To avoid procedural injustice, an appellate court “must make the parties aware that it has discerned a potential issue and ensure that they are sufficiently informed so they may prepare and respond” (par. 54), whether the response is written, oral, or both. At all times, “natural justice and the rule of audi alteram partem will have to be preserved” (par. 59). And, while courts should be careful to avoid giving the impression, in the notice they give to the parties, of having prejudged the issue, it is not necessary, save in rare cases, for a judge or panel who raised a new issue to recuse themselves.

Practically, this is all logical, sensible stuff, although I think there is some tension between Justice Rothstein’s suggestion that an appellate court may intervene in the adversarial process when it sees a risk of error that affects the outcome, and his claim that such cases will be very rare. Is the claim really right? Is it the case that lawyers will seldom miss material issues? I hope that this is indeed so.

On a theoretical level though, I wonder whether Justice Rothstein is right that the reason why courts should be reluctant to raise new issues is the danger of appearing biased. That’s surely a part of it. But I would have thought that no less, and perhaps more, important is the need to limit judicial power. As Fabien Gélinas argues in this fascinating paper, various rules that prevent courts from considering issues ― such as the rules on standing, ripeness/mootness, and justiciability ― all serve to circumscribe the courts’ power, justifying the well-known description of the judiciary as the “least dangerous branch” of government. I thought that the presumption against raising new issues serves the same purpose. Justice Rothstein suggests otherwise.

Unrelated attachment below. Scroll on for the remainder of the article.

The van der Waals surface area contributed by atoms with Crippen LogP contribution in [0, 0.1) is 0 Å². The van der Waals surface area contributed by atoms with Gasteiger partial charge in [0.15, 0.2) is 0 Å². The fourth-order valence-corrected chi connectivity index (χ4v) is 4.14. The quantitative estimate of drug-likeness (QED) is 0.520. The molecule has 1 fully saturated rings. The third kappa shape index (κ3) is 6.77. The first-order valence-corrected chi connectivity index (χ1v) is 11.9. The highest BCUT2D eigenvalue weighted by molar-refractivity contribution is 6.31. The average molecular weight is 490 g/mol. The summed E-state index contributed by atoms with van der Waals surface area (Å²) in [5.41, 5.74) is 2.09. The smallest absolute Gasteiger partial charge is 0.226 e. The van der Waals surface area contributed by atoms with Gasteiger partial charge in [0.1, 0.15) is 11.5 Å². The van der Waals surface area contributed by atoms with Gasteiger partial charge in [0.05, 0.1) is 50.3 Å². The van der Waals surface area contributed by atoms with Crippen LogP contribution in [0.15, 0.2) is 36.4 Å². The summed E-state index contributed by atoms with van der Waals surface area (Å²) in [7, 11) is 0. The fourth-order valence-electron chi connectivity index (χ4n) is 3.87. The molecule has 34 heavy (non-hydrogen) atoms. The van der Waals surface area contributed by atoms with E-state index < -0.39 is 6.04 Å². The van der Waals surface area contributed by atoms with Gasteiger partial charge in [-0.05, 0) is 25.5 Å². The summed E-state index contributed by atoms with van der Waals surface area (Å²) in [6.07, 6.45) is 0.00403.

Be that as it may, he goes on to find that in this case, there was no need to raise the issue of the impermissible cross-examination question. It was not as significant as the Court of Appeal made it out to be, and Crown lawyers clearly did not think it was. The Court of Appeal should not have second-guessed them.

Author: Leonid Sirota

Law nerd. I teach public law at the University of Reading, in the United Kingdom. I studied law at McGill, clerked at the Federal Court of Canada, and did graduate work at the NYU School of Law. I then taught in New Zealand before taking up my current position at Reading.